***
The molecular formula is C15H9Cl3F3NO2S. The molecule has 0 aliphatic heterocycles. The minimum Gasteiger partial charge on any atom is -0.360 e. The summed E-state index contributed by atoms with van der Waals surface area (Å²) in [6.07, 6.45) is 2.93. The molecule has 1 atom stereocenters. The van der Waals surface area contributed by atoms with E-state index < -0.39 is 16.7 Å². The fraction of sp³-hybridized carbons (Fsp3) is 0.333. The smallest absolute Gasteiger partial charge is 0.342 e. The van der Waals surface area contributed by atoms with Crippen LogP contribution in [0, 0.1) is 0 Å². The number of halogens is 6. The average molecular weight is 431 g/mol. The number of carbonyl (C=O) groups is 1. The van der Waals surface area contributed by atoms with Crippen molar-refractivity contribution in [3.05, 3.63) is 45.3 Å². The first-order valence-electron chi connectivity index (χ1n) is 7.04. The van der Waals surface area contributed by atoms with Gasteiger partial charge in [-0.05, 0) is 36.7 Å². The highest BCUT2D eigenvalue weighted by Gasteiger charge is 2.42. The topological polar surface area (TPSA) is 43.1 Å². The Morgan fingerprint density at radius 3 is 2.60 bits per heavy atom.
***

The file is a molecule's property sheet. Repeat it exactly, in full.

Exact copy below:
The molecular formula is C15H9Cl3F3NO2S. The molecule has 0 aliphatic heterocycles. The minimum Gasteiger partial charge on any atom is -0.360 e. The summed E-state index contributed by atoms with van der Waals surface area (Å²) in [6.07, 6.45) is 2.93. The molecule has 1 atom stereocenters. The van der Waals surface area contributed by atoms with E-state index < -0.39 is 16.7 Å². The fraction of sp³-hybridized carbons (Fsp3) is 0.333. The smallest absolute Gasteiger partial charge is 0.342 e. The van der Waals surface area contributed by atoms with Crippen LogP contribution in [0, 0.1) is 0 Å². The number of halogens is 6. The average molecular weight is 431 g/mol. The number of carbonyl (C=O) groups is 1. The van der Waals surface area contributed by atoms with Crippen molar-refractivity contribution in [3.05, 3.63) is 45.3 Å². The first-order valence-electron chi connectivity index (χ1n) is 7.04. The van der Waals surface area contributed by atoms with Gasteiger partial charge in [-0.05, 0) is 36.7 Å². The highest BCUT2D eigenvalue weighted by Gasteiger charge is 2.42. The topological polar surface area (TPSA) is 43.1 Å². The Morgan fingerprint density at radius 3 is 2.60 bits per heavy atom.